A Comparative Analysis Between
American Indian and Anglo American
Joyce L. Grahn, David X. Swenson and Ryan O’Leary
Joyce L. Grahn is Professor Emeritus, University of Minnesota Duluth, 10 Univer
sity Drive, Duluth, MN 55812, USA. David X. Swenson is Associate Professor, Col
lege of St. Scholastica, 1200 Kenwood Avenue, Duluth, MN 55811, USA. Ryan
O’Leary is law student, Hamline College of Law, St. Paul, MN, USA.
Studying American Indian leadership is important from both a practitioner and a
theoretical perspective. Additionally the authors have a deep-seated interest in
this neglected area of American Indian leadership. One author is Ojibway; one has
Cherokee heritage; and one is the grandchild of a medical doctor who worked
with and had respect and affection for the Lower Sioux Indians. This perspective
was inculcated in his children and grandchildren.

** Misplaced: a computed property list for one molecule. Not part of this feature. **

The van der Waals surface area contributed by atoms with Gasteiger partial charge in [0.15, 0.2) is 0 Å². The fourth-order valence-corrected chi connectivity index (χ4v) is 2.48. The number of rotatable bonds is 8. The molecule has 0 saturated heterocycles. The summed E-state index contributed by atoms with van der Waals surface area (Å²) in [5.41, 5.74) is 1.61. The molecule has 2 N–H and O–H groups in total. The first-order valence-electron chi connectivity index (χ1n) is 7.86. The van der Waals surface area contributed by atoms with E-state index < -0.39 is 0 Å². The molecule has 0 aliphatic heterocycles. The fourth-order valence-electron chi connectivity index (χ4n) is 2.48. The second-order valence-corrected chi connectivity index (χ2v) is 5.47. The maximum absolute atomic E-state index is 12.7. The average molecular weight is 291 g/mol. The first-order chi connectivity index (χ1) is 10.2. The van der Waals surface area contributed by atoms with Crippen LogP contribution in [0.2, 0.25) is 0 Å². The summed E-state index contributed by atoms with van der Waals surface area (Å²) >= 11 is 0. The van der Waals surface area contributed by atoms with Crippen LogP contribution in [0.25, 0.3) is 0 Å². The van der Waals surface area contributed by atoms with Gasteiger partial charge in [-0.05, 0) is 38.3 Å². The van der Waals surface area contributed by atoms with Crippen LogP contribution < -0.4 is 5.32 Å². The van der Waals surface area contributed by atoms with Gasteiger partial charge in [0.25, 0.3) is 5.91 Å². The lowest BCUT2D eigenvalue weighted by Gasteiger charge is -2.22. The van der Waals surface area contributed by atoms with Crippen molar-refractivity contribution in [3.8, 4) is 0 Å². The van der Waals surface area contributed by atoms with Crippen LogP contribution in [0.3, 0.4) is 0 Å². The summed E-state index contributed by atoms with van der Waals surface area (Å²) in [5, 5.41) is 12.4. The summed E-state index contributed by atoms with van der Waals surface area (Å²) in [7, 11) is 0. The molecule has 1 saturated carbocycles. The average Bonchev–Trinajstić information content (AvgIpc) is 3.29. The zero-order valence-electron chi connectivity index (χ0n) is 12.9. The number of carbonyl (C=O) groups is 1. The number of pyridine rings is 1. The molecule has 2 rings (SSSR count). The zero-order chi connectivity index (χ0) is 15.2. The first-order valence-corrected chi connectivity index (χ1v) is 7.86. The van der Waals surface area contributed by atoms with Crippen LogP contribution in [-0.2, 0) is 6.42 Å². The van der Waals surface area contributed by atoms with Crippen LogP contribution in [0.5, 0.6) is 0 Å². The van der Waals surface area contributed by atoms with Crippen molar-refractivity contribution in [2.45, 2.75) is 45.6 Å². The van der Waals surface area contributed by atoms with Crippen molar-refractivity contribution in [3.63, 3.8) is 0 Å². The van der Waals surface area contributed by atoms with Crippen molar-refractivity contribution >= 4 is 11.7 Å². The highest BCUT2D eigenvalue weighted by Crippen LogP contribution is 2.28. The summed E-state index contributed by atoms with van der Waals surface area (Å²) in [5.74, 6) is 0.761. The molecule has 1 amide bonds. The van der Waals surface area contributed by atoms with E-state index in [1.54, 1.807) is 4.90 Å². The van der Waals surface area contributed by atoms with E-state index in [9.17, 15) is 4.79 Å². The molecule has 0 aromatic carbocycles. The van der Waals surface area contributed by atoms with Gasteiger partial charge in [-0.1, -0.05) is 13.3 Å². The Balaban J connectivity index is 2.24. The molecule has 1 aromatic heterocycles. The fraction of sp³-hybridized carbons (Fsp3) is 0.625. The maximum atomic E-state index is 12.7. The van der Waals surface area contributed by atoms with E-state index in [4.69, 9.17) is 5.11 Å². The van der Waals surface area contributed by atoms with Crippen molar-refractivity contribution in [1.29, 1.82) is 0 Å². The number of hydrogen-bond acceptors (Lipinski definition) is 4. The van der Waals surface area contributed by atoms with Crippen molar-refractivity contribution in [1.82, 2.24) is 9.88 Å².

American Indians present a significant and increasing (US Bureau of the Cen-
sus, 1996; Winik, 1999) number of individuals in the US. A precise figure for the
American Indian population is difficult to ascertain for two reasons: the definition
of what constitutes an “Indian” is not precise (Chase, 1999; Ebbott, 1985; Jackson
b, 1999) and US Census figures are perceived as inaccurate (Chase, 1999; Jackson
a&b, 1999). Conceding this inexactness, the July 1, 2000 population estimate of
American Indian, Eskimo, and Aleut is approximately 2.4 million or about 0.9 per
cent of the US population (US Bureau of the Census, 1996). Clearly, this segment
represents a sizeable group of people.
Academic research regarding American Indian leadership is limited and in
cludes a sparsity of the following: journal articles (e.g. Barsh, 1986), graduate
theses (e.g. Louie, 1996; O’Leary, 1998; Trottier, 1996), books (e.g. Benton-Banai,
1988; Ebbott, 1985), and conferences (e.g. American Indian Issues Symposium,
1997). Lyric Wallwork Winik (1999), in his recent Parade Magazine article, com
piled demographic information important for the scholar or casual reader. For ex
ample, American Indians are the country’s least educated minority. The high
school graduation rate can be less than 50 percent on a reservation.
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